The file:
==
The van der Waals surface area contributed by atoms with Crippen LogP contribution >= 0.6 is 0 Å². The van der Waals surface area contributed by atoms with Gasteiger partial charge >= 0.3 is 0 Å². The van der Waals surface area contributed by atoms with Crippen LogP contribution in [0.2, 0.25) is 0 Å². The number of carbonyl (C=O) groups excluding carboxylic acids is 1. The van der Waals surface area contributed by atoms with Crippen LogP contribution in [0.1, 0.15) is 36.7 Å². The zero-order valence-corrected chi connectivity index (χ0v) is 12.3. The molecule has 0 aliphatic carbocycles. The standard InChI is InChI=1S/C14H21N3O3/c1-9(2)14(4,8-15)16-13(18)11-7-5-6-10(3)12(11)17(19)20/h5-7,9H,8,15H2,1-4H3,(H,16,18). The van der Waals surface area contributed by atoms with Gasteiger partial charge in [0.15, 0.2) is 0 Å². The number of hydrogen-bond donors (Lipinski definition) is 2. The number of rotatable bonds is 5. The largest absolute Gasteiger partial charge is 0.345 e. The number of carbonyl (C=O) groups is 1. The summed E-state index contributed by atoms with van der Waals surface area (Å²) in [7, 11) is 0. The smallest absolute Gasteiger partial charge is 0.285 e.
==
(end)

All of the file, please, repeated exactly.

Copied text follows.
The van der Waals surface area contributed by atoms with Crippen LogP contribution >= 0.6 is 0 Å². The van der Waals surface area contributed by atoms with Gasteiger partial charge >= 0.3 is 0 Å². The van der Waals surface area contributed by atoms with Crippen LogP contribution in [0.2, 0.25) is 0 Å². The number of carbonyl (C=O) groups excluding carboxylic acids is 1. The van der Waals surface area contributed by atoms with Crippen LogP contribution in [0.1, 0.15) is 36.7 Å². The zero-order valence-corrected chi connectivity index (χ0v) is 12.3. The molecule has 0 aliphatic carbocycles. The standard InChI is InChI=1S/C14H21N3O3/c1-9(2)14(4,8-15)16-13(18)11-7-5-6-10(3)12(11)17(19)20/h5-7,9H,8,15H2,1-4H3,(H,16,18). The van der Waals surface area contributed by atoms with Gasteiger partial charge in [0.15, 0.2) is 0 Å². The number of hydrogen-bond donors (Lipinski definition) is 2. The number of rotatable bonds is 5. The largest absolute Gasteiger partial charge is 0.345 e. The number of carbonyl (C=O) groups is 1. The summed E-state index contributed by atoms with van der Waals surface area (Å²) in [7, 11) is 0. The smallest absolute Gasteiger partial charge is 0.285 e.